Five years after that surreal day, I'm surprised at the upwelling of feeling. If you turn on the TV at all today, all you see are tributes and remembrances. We are flying our American flag, which only seems appropriate. And yet I'm curious at my own annoyance at being reminded of that whole day. I do remember thinking that I would never forget, and that it was horrifying and could only bring about a new era for Americans, I mean, look at how we pulled together after that day.
So why, a mere five years later am I scoffing at movies designed just to make sure we don't forget? I haven't seen United 93, have you? And it's not just that things don't look like I wanted them to look 5 years later, because I have the same feelings about the Columbine massacre. I don't want to hear about it.
Freud - no matter what you may think of him - did suggest that we humans have a unique ability to suppress memories that are unpleasant or highly stressful. That theory had been controversial until 2004 when we (not like I had anything to do with it, scientists just like to speak in the third person) found through neuro-imaging that we can suppress remembering the same way we suppress a voluntary muscle movement. So remembering the events of that day five years ago is going to take actively generating remembering.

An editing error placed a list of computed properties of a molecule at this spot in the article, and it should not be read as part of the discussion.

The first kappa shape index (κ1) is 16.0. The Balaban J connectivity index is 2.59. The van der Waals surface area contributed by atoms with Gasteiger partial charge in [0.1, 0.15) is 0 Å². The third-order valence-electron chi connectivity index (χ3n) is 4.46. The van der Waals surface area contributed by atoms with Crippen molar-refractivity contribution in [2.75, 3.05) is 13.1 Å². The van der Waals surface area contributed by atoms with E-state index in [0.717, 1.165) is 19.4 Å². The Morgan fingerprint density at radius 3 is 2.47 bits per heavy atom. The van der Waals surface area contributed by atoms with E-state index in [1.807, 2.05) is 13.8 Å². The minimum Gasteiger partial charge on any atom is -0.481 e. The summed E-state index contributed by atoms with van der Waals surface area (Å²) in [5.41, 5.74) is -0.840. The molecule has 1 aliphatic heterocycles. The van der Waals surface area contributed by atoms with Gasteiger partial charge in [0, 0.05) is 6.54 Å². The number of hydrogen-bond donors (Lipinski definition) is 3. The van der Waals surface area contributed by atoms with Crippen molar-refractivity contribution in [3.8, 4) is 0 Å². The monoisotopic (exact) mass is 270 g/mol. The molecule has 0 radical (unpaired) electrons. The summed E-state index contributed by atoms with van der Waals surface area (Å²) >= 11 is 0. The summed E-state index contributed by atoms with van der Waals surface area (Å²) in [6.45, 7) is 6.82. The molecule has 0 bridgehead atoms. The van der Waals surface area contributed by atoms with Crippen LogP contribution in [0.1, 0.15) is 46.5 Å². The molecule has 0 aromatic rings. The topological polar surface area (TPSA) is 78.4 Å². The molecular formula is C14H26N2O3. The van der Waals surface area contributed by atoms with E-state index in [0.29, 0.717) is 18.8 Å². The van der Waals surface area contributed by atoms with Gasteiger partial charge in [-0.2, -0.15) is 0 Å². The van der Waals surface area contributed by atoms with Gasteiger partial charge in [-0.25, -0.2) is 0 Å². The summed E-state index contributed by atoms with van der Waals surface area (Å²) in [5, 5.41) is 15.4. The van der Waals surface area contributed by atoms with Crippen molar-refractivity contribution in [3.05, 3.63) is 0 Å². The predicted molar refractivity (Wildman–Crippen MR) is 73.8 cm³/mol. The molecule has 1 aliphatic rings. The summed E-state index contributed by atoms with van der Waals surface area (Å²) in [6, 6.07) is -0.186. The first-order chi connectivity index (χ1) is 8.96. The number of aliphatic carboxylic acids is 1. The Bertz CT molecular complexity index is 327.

And I did say I wouldn't forget... I guess I will be seeing United 93 after all.
Editor's note: Slate has an interesting take on a picture from 9/11 that hasn't been shown until now because of it's "disturbing" nature.